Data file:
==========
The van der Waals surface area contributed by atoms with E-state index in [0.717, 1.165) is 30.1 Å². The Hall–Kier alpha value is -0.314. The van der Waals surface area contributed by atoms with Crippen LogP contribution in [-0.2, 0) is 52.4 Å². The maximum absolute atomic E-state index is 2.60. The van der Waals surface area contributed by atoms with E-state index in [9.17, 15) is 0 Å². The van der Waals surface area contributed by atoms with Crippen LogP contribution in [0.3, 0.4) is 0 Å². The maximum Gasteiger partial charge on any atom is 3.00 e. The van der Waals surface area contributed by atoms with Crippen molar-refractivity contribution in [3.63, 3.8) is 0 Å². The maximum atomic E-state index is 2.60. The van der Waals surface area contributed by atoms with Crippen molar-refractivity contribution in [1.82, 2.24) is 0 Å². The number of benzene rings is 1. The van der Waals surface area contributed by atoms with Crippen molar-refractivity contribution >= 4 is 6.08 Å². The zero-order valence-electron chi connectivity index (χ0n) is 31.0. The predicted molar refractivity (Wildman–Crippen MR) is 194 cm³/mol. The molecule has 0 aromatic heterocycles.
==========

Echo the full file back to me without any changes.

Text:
The van der Waals surface area contributed by atoms with E-state index in [0.717, 1.165) is 30.1 Å². The Hall–Kier alpha value is -0.314. The van der Waals surface area contributed by atoms with Crippen LogP contribution in [-0.2, 0) is 52.4 Å². The maximum absolute atomic E-state index is 2.60. The van der Waals surface area contributed by atoms with E-state index in [9.17, 15) is 0 Å². The van der Waals surface area contributed by atoms with Crippen LogP contribution in [0.3, 0.4) is 0 Å². The maximum Gasteiger partial charge on any atom is 3.00 e. The van der Waals surface area contributed by atoms with Crippen molar-refractivity contribution in [3.63, 3.8) is 0 Å². The maximum atomic E-state index is 2.60. The van der Waals surface area contributed by atoms with Crippen molar-refractivity contribution in [1.82, 2.24) is 0 Å². The number of benzene rings is 1. The van der Waals surface area contributed by atoms with Crippen molar-refractivity contribution >= 4 is 6.08 Å². The zero-order valence-electron chi connectivity index (χ0n) is 31.0. The predicted molar refractivity (Wildman–Crippen MR) is 194 cm³/mol. The molecule has 0 aromatic heterocycles.